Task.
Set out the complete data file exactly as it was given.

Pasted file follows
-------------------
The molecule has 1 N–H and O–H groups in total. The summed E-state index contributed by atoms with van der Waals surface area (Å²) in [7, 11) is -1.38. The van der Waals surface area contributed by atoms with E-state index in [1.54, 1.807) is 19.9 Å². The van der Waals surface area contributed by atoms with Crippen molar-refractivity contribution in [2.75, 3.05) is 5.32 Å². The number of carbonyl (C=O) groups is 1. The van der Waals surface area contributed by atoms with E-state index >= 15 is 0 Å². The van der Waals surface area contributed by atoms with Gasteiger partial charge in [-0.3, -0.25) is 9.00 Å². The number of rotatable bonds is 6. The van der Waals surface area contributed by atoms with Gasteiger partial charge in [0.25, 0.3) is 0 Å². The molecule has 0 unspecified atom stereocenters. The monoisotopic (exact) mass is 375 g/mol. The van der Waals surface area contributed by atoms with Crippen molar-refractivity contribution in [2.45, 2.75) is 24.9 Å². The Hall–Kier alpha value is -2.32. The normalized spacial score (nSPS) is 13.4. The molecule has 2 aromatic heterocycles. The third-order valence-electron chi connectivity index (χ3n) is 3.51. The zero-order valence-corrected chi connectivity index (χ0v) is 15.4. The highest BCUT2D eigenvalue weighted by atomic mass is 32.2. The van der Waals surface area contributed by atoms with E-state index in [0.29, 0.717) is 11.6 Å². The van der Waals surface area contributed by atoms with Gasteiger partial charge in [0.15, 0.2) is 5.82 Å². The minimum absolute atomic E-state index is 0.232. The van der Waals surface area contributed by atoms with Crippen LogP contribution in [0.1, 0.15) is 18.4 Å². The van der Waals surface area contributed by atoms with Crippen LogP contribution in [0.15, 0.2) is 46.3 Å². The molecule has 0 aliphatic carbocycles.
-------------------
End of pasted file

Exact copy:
The molecule has 1 N–H and O–H groups in total. The summed E-state index contributed by atoms with van der Waals surface area (Å²) in [7, 11) is -1.38. The van der Waals surface area contributed by atoms with E-state index in [1.54, 1.807) is 19.9 Å². The van der Waals surface area contributed by atoms with Crippen molar-refractivity contribution in [2.75, 3.05) is 5.32 Å². The number of carbonyl (C=O) groups is 1. The van der Waals surface area contributed by atoms with E-state index >= 15 is 0 Å². The van der Waals surface area contributed by atoms with Gasteiger partial charge in [-0.3, -0.25) is 9.00 Å². The number of rotatable bonds is 6. The van der Waals surface area contributed by atoms with Gasteiger partial charge in [0.25, 0.3) is 0 Å². The molecule has 0 unspecified atom stereocenters. The monoisotopic (exact) mass is 375 g/mol. The van der Waals surface area contributed by atoms with Crippen molar-refractivity contribution in [2.45, 2.75) is 24.9 Å². The Hall–Kier alpha value is -2.32. The normalized spacial score (nSPS) is 13.4. The molecule has 2 aromatic heterocycles. The third-order valence-electron chi connectivity index (χ3n) is 3.51. The zero-order valence-corrected chi connectivity index (χ0v) is 15.4. The highest BCUT2D eigenvalue weighted by atomic mass is 32.2. The van der Waals surface area contributed by atoms with E-state index in [0.29, 0.717) is 11.6 Å². The van der Waals surface area contributed by atoms with Gasteiger partial charge in [0.15, 0.2) is 5.82 Å². The minimum absolute atomic E-state index is 0.232. The van der Waals surface area contributed by atoms with Crippen LogP contribution in [0.1, 0.15) is 18.4 Å². The van der Waals surface area contributed by atoms with Crippen LogP contribution in [0.15, 0.2) is 46.3 Å². The molecule has 0 aliphatic carbocycles.